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Tracy Chapman On Her Lesbian Anthem 'Fast Car' Becoming A Country Hit

Tracy Chapman On Her Lesbian Anthem 'Fast Car' Becoming A Country Hit​

Luke Combs; Tracy Chapman
Kathy Hutchins/Shutterstock; Jarrod Harris/Getty Images

Country singer Luke Combs' cover of the pop-folk tune became a hit and Champman couldn't be happier.

Tracy Chapman has kept a lower profile in recent years, but a new cover of her Grammy-winning hit “Fast Car” has thrust her back into the limelight.

Country star Luke Combs recently released a faithful cover of her 1988 hit song and it’s become a country-chart topper, hitting No. 1 on this week’s Billboard’s Country Airplay charts.

When “Fast Car” hit the airwaves back in the late ‘80s it quickly became a lesbian anthem and was loved for its working-class themes and lyrics about escaping to find a better life.

Now, Combs has breathed new life into the song by including his cover of the folk-pop tune on his fourth studio album Gettin’ Old. The success of the “Love You Anyway” singer’s version makes Chapman the first black woman as the sole writer to top the Country Airplay chart since its inception in 1990.

“I never expected to find myself on the country charts, but I’m honored to be there,” Chapman told Billboard. “I’m happy for Luke and his success and grateful that new fans have found and embraced ‘Fast Car.’”

Luke Combs at the 2018 CMA Fest.

Shutterstock

Chapman’s original song peaked in 1988 at No. 6. On the Billboard Hot 100, but Combs’ version earned a No. 2 spot this week.

Though she’s an incredibly private person, the upside to having her song barreling onto the charts again is that Billboard estimates Chapman has already earned approximately $500,000 in publishing royalties since Combs’ album was released in March.

“Fast Car” was the first single released for her eponymous debut album which reached No. 1 on the Billboard 200 and also gave her another hit song with “Talkin’ Bout A Revolution.”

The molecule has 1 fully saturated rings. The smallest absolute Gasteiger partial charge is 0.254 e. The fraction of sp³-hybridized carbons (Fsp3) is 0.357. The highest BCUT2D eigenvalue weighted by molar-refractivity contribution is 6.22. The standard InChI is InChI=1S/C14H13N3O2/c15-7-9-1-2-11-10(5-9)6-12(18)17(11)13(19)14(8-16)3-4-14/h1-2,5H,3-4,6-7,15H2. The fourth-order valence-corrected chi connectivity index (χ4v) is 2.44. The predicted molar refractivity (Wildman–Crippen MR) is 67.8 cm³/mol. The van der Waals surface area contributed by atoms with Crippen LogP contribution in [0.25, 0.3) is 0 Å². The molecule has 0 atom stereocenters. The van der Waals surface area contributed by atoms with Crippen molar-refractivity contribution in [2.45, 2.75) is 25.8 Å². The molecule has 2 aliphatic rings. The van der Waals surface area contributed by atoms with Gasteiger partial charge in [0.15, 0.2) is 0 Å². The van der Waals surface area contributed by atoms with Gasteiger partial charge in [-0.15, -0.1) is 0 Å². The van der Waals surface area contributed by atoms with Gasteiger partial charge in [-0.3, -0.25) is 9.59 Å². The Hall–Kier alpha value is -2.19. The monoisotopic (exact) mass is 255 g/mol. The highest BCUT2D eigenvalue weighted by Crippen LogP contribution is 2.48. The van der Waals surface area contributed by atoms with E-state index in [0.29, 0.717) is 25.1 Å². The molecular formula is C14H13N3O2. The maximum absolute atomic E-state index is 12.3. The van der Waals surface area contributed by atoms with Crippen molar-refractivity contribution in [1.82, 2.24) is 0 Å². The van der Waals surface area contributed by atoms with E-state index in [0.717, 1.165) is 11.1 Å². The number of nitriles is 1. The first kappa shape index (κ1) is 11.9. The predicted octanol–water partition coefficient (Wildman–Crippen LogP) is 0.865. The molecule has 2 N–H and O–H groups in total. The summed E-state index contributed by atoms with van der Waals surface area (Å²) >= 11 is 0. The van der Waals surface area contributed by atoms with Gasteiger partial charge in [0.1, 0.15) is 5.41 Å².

Her first album was a critical success winning her Best Pop Vocals, Best Contemporary Folk Album, and Best New Artist at the Grammys in 1989.

Earlier this year Combs took to Instagram to post a clip from a connect in Pittsburg where he talked about driving around in his dad’s 1988 Ford F-150 listening to music on the cassette player.

“There was this one song that really stuck out to me. It was called ‘Fast Car,’ ” Combs told the crowd while on stage. “That song meant a lot to me since then — for my whole life. I always think about my dad when it comes on and us spending time together.”

Combs later posted a photo of the well-worn cassette tape of Chapman’s album that he owned when he was a kid.

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Ariel Messman-Rucker

Ariel Messman-Rucker is an Oakland-born journalist who now calls the Pacific Northwest her home. When she’s not writing about politics and queer pop culture, she can be found reading, hiking, or talking about horror movies with the Zombie Grrlz Horror Podcast Network.

Ariel Messman-Rucker is an Oakland-born journalist who now calls the Pacific Northwest her home. When she’s not writing about politics and queer pop culture, she can be found reading, hiking, or talking about horror movies with the Zombie Grrlz Horror Podcast Network.